Thanks for your time and effort. Please consider this post a constructive critique of your comment constructively critiquing my previous post. Hopefully it cleared things up.
This entry was posted in philosophy, writing and tagged , by Brian Niemeier. Bookmark the permalink.

About Brian Niemeier

Brian Niemeier is a John W. Campbell Award for Best New Writer finalist. His second book, Souldancer, won the first ever Dragon Award for Best Horror Novel. He chose to pursue a writing career despite formal training in history and theology. His journey toward publication began at the behest of his long-suffering gaming group, who tactfully pointed out that he seemed to enjoy telling stories more than planning and adjudicating games.
  • ksterlingh

    Hi Brian, I want to start by apologizing if anything in my previous reply seemed insulting or insincere. I did not mean to upset you. I honestly had a confusion with your message, which to some extent you have answered.

    By listing those series and heavily criticizing nihilism—compared to the other criteria—it suggested you might be applying that charge to all of them. Your expanded review clears that up.

    I did not get the message/feeling you did from Name of the Wind, but if it helps the second book spends more time away from the university.

    Regarding ASoIaF, I have read the whole series as well as his latest story in the Rogues anthology. I am not getting the message of moral characters having lost completely. There might very well be a message that being virtuous is not enough to survive in a world of people vying for power, but I’m not sure if that equals everyone having to give up their principles in their entirety. Of course the rogue was, well, rogue-y.

    Anyway, I would be one to say that a heroic character’s death, however grisly, does not undercut their heroism. As it is, the story is not finished. Have you read anything else by Martin? The benefit of those are the stories are complete. If this series ends promoting nihilism, by crushing all virtue into the ground as worthless, that would be the first I read from him.

    Regarding nihilism, people use nihilism in different ways so I wasn’t sure of your usage, and there was a question if you disliked texts/authors depicting worlds wrapped in nihilism—perhaps to demonstrate how ugly that option is—as well as those who are advocating nihilism.

    Many would not consider pagan virtues, human nature, or blank amorality in pursuit of finding one’s own truth as somehow different or better than nihilism. While I don’t fully agree with your allowances—beyond pagan virtues—it helps me understand what you meant.

    In that case Conan would not count as a nihilist. Of course then I am forced back to my quandary about ASoIaF. You said there is an order to Conan’s universe. Well, if one does exist it appears to be caught in the poem Cimmeria. It might be useful to compare that to the world GRRM is writing about. Then read Queen of the Black Coast and Rogues in the House and consider if with Howard the virtuous come off any better against Machiavellian—if somewhat less subtle—machinations.

    And where in any of Conan can one find “eucatastrophe”? I will leave aside whether Tolkien made this a defining trait or purpose of fantasy. But if he did I would disagree. And that’s not nihilism, it’s just recognizing authors must find their own paths to truth 🙂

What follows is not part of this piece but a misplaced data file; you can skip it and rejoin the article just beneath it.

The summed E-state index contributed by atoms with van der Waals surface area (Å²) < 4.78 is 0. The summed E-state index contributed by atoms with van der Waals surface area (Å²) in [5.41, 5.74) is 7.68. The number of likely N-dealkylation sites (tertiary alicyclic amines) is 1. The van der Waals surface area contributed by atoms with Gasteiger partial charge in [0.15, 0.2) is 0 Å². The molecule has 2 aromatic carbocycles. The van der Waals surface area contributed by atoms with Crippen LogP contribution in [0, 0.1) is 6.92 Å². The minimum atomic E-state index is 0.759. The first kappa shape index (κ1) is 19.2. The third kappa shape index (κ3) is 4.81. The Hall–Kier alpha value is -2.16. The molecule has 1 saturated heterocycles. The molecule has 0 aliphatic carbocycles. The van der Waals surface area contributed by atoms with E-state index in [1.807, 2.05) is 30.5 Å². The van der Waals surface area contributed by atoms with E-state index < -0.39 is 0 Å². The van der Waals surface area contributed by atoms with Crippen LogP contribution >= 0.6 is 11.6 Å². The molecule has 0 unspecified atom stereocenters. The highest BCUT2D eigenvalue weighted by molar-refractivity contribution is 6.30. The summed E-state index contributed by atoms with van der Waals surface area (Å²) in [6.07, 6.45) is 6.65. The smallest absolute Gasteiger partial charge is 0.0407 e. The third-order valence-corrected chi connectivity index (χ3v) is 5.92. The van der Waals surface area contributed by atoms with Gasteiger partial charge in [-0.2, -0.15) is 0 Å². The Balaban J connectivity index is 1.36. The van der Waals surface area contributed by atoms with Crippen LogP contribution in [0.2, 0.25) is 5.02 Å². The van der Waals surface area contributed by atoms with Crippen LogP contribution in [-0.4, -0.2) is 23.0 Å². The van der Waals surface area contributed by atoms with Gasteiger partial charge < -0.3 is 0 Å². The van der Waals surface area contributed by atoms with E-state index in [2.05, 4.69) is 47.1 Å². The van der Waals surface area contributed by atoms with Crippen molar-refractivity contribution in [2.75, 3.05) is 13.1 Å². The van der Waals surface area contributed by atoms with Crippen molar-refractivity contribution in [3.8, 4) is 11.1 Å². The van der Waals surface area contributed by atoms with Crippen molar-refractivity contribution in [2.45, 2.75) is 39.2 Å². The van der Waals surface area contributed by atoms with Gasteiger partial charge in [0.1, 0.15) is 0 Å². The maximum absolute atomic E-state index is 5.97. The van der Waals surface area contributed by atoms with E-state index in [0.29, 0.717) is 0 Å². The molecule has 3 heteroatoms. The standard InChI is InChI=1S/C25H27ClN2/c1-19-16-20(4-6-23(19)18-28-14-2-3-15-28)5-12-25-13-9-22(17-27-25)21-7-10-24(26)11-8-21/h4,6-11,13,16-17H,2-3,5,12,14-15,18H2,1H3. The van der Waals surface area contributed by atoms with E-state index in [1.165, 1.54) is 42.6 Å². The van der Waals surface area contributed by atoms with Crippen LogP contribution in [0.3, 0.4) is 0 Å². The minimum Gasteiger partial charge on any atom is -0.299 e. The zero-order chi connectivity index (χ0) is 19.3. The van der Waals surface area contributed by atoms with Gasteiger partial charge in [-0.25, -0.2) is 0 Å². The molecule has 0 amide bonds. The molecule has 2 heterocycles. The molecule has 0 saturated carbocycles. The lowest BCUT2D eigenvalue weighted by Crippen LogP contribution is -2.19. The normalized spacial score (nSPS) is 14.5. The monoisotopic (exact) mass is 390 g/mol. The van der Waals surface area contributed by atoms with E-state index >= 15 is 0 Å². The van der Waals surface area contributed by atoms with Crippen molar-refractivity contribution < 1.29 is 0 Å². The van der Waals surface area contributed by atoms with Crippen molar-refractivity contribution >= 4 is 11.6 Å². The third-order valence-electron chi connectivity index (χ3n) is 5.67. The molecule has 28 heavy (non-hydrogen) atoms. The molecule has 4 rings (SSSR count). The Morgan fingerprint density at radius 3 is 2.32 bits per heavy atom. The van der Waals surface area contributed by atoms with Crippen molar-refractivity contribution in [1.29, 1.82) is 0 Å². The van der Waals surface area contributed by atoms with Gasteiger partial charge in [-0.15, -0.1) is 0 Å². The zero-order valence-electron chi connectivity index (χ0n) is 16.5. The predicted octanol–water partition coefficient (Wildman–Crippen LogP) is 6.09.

If simpler times is considered enough, and following one’s nature is enough, Conan and the rest of Howard’s writings would definitely fit those two criteria. But then I would argue so does ASoIaF.

    My mixed messages comment was largely based on an incorrect assumption of how you were defining nihilism, and what you were criticizing about its usage in literature.

    Hope that makes sense.


  • ksterlingh

    Hi Brian, in my reply above I totally forgot about one of Howard’s letters which gives an explicit account of the Hyborian Age (titled the same). That is a pretty necessary read — and eye opener– for anyone thinking Conan’s world was in any way founded on or bearing some objective moral truths.

    It reads as pure blood soaked history, even if mythic, blending past pre history of the earth through the Hyborian Age to connect with the modern world. If anything that last point sort of breaks one of Tolkien’s rules for fairy tales, but we can skip over that. The point is that there is no discussion of gods or morality within or driving this history. Well, except to run them down. The Hybori having had a god Bori, who was just a great ancient chief blown out of proportion by legend. And more pointedly, when a great priest of Mitra–with obvious allusions to a certain religion and bearer of objective moral truth– arrives on the scene. I won’t give spoilers and just say it is a good idea to pay close attention to lessons learned.

    I would agree with Wright that Howard’s use of magic could be defined as different from that in other fantasy stories. It is generally negative and “weird”, ala Lovecraft–side note, big fan of his work — I think suggesting it is alien to humans. This sort of makes sense since if I remember right the two of them wrote each other. But that is hardly an idea that the world contains a moral order or objective moral truths. And lets be honest–if this is a criteria for an ordered universe–GRRM’s use of magic appears to fall in this category.

    I really love REH’s writing. I would never call myself a scholar but I am a fan of his work. Solomon Kane and Kull show some conception of–or at least deliberation on–a moral order. But his most popular character series was a barbarian, from a grim barbarian society, in a bloody world where thieving, piracy, murder, and general greed are rewarded over virtues. Again and again. Until someone is killed by someone more cunning or strong. If you consider hope a virtue, pay close attention to Conan’s thoughts, after slaying a wicked priest and so victorious, on his inevitable future at the end of Rogues in the House.

    Conan was pure, unapologetic, visceral adventure. And I just do not see how this escapes any criticism regarding nihilism thrown at ASoIaF.